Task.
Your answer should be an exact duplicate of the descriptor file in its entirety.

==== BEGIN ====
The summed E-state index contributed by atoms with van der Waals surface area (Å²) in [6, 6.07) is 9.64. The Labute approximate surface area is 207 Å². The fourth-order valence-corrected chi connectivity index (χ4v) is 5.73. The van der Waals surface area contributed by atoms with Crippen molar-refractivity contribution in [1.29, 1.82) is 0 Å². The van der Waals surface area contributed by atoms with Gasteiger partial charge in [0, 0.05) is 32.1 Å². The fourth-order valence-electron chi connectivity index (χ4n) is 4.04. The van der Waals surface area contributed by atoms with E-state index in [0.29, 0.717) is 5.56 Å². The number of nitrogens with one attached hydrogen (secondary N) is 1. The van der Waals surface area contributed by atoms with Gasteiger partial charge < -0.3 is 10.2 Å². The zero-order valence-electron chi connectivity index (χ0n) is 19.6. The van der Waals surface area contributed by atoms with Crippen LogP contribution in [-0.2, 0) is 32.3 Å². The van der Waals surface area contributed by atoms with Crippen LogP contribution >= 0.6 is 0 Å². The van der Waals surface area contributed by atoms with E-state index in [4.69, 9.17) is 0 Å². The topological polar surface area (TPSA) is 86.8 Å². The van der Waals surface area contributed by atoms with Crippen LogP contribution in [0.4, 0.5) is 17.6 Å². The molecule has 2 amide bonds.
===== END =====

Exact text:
The summed E-state index contributed by atoms with van der Waals surface area (Å²) in [6, 6.07) is 9.64. The Labute approximate surface area is 207 Å². The fourth-order valence-corrected chi connectivity index (χ4v) is 5.73. The van der Waals surface area contributed by atoms with Crippen molar-refractivity contribution in [1.29, 1.82) is 0 Å². The van der Waals surface area contributed by atoms with Gasteiger partial charge in [0, 0.05) is 32.1 Å². The fourth-order valence-electron chi connectivity index (χ4n) is 4.04. The van der Waals surface area contributed by atoms with E-state index in [0.29, 0.717) is 5.56 Å². The number of nitrogens with one attached hydrogen (secondary N) is 1. The van der Waals surface area contributed by atoms with Gasteiger partial charge < -0.3 is 10.2 Å². The zero-order valence-electron chi connectivity index (χ0n) is 19.6. The van der Waals surface area contributed by atoms with Crippen LogP contribution in [-0.2, 0) is 32.3 Å². The van der Waals surface area contributed by atoms with Crippen LogP contribution >= 0.6 is 0 Å². The van der Waals surface area contributed by atoms with E-state index in [4.69, 9.17) is 0 Å². The topological polar surface area (TPSA) is 86.8 Å². The van der Waals surface area contributed by atoms with Crippen LogP contribution in [0.4, 0.5) is 17.6 Å². The molecule has 2 amide bonds.